07 February 2024


 February 5, 2024

Sean Kirkpatrick looked into the skies and deep into government archives for extraterrestrials. What he found is, to him, more concerning than little green men.

Dan Vergano: You’re listening to Scientific American’s Science, Quickly. I’m Dan Vergano.

For the past decade, reports of UFO sightings have filled headlines and news broadcasts, and some of these have come from a surprising place: the Pentagon. Former defense officials have made a number of claims about, and released videos of, strange sightings made by military pilots.

These days, the objects are officially called UAP (unidentified anomalous phenomena).

But regardless of the new branding, Congress has demanded answers on these objects, especially after one former official this summer claimed that he believed that the U.S. possessed “nonhuman” spacecraft and possibly their “dead pilots.”

We’re talking today to physicist and former intelligence official Sean Kirkpatrick, who, until last December, headed the All-Domain Anomaly Resolution Office, the Pentagon office that Congress told to find some answers to all this. He recently published an op-ed in Scientific American called “Here's What I Learned as the U.S. Government’s UFO Hunter.”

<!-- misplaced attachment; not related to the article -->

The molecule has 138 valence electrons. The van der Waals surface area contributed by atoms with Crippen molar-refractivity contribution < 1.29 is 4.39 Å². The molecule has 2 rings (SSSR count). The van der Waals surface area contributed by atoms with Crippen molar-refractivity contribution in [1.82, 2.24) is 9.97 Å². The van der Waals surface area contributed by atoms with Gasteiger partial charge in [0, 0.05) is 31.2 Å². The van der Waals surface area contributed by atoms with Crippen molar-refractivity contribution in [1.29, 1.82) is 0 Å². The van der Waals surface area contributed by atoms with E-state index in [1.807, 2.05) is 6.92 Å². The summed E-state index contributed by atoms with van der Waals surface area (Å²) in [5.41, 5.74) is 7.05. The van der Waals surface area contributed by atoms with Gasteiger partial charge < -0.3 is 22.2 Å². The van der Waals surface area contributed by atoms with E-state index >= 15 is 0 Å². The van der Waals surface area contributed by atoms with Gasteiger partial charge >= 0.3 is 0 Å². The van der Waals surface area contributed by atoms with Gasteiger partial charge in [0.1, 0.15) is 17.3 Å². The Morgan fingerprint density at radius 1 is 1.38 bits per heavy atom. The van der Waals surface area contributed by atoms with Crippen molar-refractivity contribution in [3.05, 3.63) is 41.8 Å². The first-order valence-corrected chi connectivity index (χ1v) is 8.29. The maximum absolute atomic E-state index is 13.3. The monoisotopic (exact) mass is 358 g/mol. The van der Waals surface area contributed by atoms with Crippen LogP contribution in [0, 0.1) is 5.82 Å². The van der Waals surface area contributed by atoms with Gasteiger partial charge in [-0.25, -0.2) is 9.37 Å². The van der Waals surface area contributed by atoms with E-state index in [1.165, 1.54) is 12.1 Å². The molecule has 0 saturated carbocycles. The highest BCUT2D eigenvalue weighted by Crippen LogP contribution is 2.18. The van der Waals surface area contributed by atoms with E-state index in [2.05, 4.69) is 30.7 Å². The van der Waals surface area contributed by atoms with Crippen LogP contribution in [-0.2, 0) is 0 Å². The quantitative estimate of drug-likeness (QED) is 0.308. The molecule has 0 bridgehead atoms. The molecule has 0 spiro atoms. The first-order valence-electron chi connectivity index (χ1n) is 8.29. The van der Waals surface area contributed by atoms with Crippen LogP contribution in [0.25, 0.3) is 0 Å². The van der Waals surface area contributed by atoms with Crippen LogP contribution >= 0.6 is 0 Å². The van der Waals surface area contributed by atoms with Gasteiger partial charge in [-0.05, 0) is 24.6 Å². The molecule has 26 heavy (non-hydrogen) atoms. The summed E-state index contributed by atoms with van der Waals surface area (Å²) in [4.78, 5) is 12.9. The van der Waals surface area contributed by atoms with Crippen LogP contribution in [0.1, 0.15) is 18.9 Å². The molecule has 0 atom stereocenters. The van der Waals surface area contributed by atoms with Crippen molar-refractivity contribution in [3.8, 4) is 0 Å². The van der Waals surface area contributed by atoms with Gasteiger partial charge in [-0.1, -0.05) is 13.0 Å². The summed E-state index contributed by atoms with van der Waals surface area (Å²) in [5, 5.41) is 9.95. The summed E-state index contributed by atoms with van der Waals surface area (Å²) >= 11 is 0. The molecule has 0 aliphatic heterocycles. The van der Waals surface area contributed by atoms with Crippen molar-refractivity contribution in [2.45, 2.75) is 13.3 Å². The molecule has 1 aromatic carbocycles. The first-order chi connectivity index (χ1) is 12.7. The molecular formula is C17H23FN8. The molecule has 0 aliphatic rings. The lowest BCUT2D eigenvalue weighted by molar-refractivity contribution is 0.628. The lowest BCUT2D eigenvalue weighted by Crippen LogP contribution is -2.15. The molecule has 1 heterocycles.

Hi, Sean. Welcome to the podcast.

Sean Kirkpatrick: I’m glad to be here.

Vergano: Can you talk a little bit about your office’s search through past records? What’d you find in—what did Congress ask you to look for?

Kirkpatrick: Sure. The Congress really gave us two main missions. There was an operational mission, which is to investigate contemporary sightings with military pilots, operators [and] sensors to understand what’s happening in our domain. You can think of that as the current time going forward.

The second mission was a historical mission, which was to look at everything the United States government has done on this topic, going back to 1945, as well as look at whether or not there’s been any sort of hidden program by the government that’s been kept from Congress on investigating UAP/UFOs or reverse engineering of said things.

In that second mission, in that historical mission, anybody who had previously signed nondisclosure agreements that protect classified information, they were allowed to come in—if they thought what they had access to was supporting evidence for this investigation—to come in and tell us all about that. And then we would go and investigate what they had to say.

[text from Science Quickly belonging to Scientific American]

No comments: